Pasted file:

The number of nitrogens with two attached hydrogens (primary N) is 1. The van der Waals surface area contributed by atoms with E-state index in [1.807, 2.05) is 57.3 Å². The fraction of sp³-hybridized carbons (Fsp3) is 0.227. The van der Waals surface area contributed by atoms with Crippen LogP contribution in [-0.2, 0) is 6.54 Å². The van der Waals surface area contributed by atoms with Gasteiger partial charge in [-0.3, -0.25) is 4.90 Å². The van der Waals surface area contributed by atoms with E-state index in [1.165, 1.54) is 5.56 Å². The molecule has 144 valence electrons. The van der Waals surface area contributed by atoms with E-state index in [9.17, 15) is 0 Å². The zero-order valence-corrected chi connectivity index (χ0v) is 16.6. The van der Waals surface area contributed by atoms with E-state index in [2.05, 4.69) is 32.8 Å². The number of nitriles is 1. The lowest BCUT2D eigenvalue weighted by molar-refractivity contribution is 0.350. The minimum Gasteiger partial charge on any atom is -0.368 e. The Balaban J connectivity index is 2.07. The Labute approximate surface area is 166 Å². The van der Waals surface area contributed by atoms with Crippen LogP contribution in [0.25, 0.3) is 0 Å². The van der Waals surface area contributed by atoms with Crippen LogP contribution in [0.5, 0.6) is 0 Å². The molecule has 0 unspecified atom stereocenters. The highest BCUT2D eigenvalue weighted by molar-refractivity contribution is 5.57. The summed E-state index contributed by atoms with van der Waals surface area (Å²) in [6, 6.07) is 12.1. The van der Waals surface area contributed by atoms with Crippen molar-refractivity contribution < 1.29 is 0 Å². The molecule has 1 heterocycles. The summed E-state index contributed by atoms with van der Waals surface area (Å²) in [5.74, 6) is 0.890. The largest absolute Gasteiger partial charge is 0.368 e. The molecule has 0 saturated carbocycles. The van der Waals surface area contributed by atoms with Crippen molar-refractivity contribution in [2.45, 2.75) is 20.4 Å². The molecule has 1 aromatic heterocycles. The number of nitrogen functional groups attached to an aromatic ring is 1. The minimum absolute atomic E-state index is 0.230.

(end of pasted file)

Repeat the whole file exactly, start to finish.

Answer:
The number of nitrogens with two attached hydrogens (primary N) is 1. The van der Waals surface area contributed by atoms with E-state index in [1.807, 2.05) is 57.3 Å². The fraction of sp³-hybridized carbons (Fsp3) is 0.227. The van der Waals surface area contributed by atoms with Crippen LogP contribution in [-0.2, 0) is 6.54 Å². The van der Waals surface area contributed by atoms with Gasteiger partial charge in [-0.3, -0.25) is 4.90 Å². The van der Waals surface area contributed by atoms with E-state index in [1.165, 1.54) is 5.56 Å². The molecule has 144 valence electrons. The van der Waals surface area contributed by atoms with E-state index in [9.17, 15) is 0 Å². The zero-order valence-corrected chi connectivity index (χ0v) is 16.6. The van der Waals surface area contributed by atoms with E-state index in [2.05, 4.69) is 32.8 Å². The number of nitriles is 1. The lowest BCUT2D eigenvalue weighted by molar-refractivity contribution is 0.350. The minimum Gasteiger partial charge on any atom is -0.368 e. The Balaban J connectivity index is 2.07. The Labute approximate surface area is 166 Å². The van der Waals surface area contributed by atoms with Crippen LogP contribution in [0.25, 0.3) is 0 Å². The van der Waals surface area contributed by atoms with Crippen LogP contribution in [0.5, 0.6) is 0 Å². The molecule has 0 unspecified atom stereocenters. The highest BCUT2D eigenvalue weighted by molar-refractivity contribution is 5.57. The summed E-state index contributed by atoms with van der Waals surface area (Å²) in [6, 6.07) is 12.1. The van der Waals surface area contributed by atoms with Crippen molar-refractivity contribution < 1.29 is 0 Å². The molecule has 1 heterocycles. The summed E-state index contributed by atoms with van der Waals surface area (Å²) in [5.74, 6) is 0.890. The largest absolute Gasteiger partial charge is 0.368 e. The molecule has 0 saturated carbocycles. The van der Waals surface area contributed by atoms with Crippen molar-refractivity contribution in [2.45, 2.75) is 20.4 Å². The molecule has 1 aromatic heterocycles. The number of nitrogen functional groups attached to an aromatic ring is 1. The minimum absolute atomic E-state index is 0.230.